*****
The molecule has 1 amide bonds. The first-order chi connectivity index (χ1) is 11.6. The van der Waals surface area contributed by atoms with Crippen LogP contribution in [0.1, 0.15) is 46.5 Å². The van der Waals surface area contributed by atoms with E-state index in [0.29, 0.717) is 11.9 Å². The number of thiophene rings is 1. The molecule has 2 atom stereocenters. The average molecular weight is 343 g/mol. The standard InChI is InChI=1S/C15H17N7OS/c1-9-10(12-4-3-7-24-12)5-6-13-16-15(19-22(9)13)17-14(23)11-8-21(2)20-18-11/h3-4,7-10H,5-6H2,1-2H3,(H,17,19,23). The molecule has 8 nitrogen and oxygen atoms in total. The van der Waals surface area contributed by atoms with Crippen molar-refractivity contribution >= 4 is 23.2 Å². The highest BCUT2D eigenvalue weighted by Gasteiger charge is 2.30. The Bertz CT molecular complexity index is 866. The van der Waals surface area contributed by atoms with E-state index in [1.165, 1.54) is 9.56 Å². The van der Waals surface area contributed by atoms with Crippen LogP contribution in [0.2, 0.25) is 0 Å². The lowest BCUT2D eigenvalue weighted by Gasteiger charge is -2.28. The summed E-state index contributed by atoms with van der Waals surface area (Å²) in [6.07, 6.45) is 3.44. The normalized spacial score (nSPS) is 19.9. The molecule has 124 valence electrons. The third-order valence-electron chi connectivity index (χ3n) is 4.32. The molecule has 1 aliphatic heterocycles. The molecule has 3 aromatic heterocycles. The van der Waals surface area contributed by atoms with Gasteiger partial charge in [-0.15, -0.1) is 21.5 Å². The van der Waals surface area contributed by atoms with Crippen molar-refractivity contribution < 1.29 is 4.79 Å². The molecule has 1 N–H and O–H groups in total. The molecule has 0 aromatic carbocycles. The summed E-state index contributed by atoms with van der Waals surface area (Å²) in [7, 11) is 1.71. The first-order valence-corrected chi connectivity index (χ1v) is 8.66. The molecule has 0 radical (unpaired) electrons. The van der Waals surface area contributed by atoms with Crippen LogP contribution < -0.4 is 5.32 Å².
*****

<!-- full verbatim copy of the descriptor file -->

The molecule has 1 amide bonds. The first-order chi connectivity index (χ1) is 11.6. The van der Waals surface area contributed by atoms with Crippen LogP contribution in [0.1, 0.15) is 46.5 Å². The van der Waals surface area contributed by atoms with E-state index in [0.29, 0.717) is 11.9 Å². The number of thiophene rings is 1. The molecule has 2 atom stereocenters. The average molecular weight is 343 g/mol. The standard InChI is InChI=1S/C15H17N7OS/c1-9-10(12-4-3-7-24-12)5-6-13-16-15(19-22(9)13)17-14(23)11-8-21(2)20-18-11/h3-4,7-10H,5-6H2,1-2H3,(H,17,19,23). The molecule has 8 nitrogen and oxygen atoms in total. The van der Waals surface area contributed by atoms with Crippen molar-refractivity contribution >= 4 is 23.2 Å². The highest BCUT2D eigenvalue weighted by Gasteiger charge is 2.30. The Bertz CT molecular complexity index is 866. The van der Waals surface area contributed by atoms with E-state index in [1.165, 1.54) is 9.56 Å². The van der Waals surface area contributed by atoms with Crippen LogP contribution in [0.2, 0.25) is 0 Å². The lowest BCUT2D eigenvalue weighted by Gasteiger charge is -2.28. The summed E-state index contributed by atoms with van der Waals surface area (Å²) in [6.07, 6.45) is 3.44. The normalized spacial score (nSPS) is 19.9. The molecule has 124 valence electrons. The third-order valence-electron chi connectivity index (χ3n) is 4.32. The molecule has 1 aliphatic heterocycles. The molecule has 3 aromatic heterocycles. The van der Waals surface area contributed by atoms with Gasteiger partial charge in [-0.15, -0.1) is 21.5 Å². The van der Waals surface area contributed by atoms with Crippen molar-refractivity contribution < 1.29 is 4.79 Å². The molecule has 1 N–H and O–H groups in total. The molecule has 0 aromatic carbocycles. The summed E-state index contributed by atoms with van der Waals surface area (Å²) in [7, 11) is 1.71. The first-order valence-corrected chi connectivity index (χ1v) is 8.66. The molecule has 0 radical (unpaired) electrons. The van der Waals surface area contributed by atoms with Crippen LogP contribution < -0.4 is 5.32 Å².